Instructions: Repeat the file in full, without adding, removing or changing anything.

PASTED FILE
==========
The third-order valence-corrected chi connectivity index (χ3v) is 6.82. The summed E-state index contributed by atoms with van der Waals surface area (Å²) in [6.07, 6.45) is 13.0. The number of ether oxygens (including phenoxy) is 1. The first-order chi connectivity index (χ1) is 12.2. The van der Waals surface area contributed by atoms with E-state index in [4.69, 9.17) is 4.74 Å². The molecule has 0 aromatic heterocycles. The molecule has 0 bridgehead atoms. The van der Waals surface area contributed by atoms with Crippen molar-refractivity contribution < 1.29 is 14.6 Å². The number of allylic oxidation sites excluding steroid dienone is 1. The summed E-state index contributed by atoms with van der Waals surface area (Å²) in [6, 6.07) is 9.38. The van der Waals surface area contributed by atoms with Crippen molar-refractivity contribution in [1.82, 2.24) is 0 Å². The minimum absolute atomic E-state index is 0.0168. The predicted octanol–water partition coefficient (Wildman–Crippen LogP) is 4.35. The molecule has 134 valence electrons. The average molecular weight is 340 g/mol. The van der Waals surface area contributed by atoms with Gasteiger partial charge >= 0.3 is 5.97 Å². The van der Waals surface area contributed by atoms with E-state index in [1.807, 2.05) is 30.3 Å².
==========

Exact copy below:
The third-order valence-corrected chi connectivity index (χ3v) is 6.82. The summed E-state index contributed by atoms with van der Waals surface area (Å²) in [6.07, 6.45) is 13.0. The number of ether oxygens (including phenoxy) is 1. The first-order chi connectivity index (χ1) is 12.2. The van der Waals surface area contributed by atoms with E-state index in [4.69, 9.17) is 4.74 Å². The molecule has 0 aromatic heterocycles. The molecule has 0 bridgehead atoms. The van der Waals surface area contributed by atoms with Crippen molar-refractivity contribution < 1.29 is 14.6 Å². The number of allylic oxidation sites excluding steroid dienone is 1. The summed E-state index contributed by atoms with van der Waals surface area (Å²) in [6, 6.07) is 9.38. The van der Waals surface area contributed by atoms with Crippen molar-refractivity contribution in [1.82, 2.24) is 0 Å². The minimum absolute atomic E-state index is 0.0168. The predicted octanol–water partition coefficient (Wildman–Crippen LogP) is 4.35. The molecule has 134 valence electrons. The average molecular weight is 340 g/mol. The van der Waals surface area contributed by atoms with Gasteiger partial charge >= 0.3 is 5.97 Å². The van der Waals surface area contributed by atoms with E-state index in [1.807, 2.05) is 30.3 Å².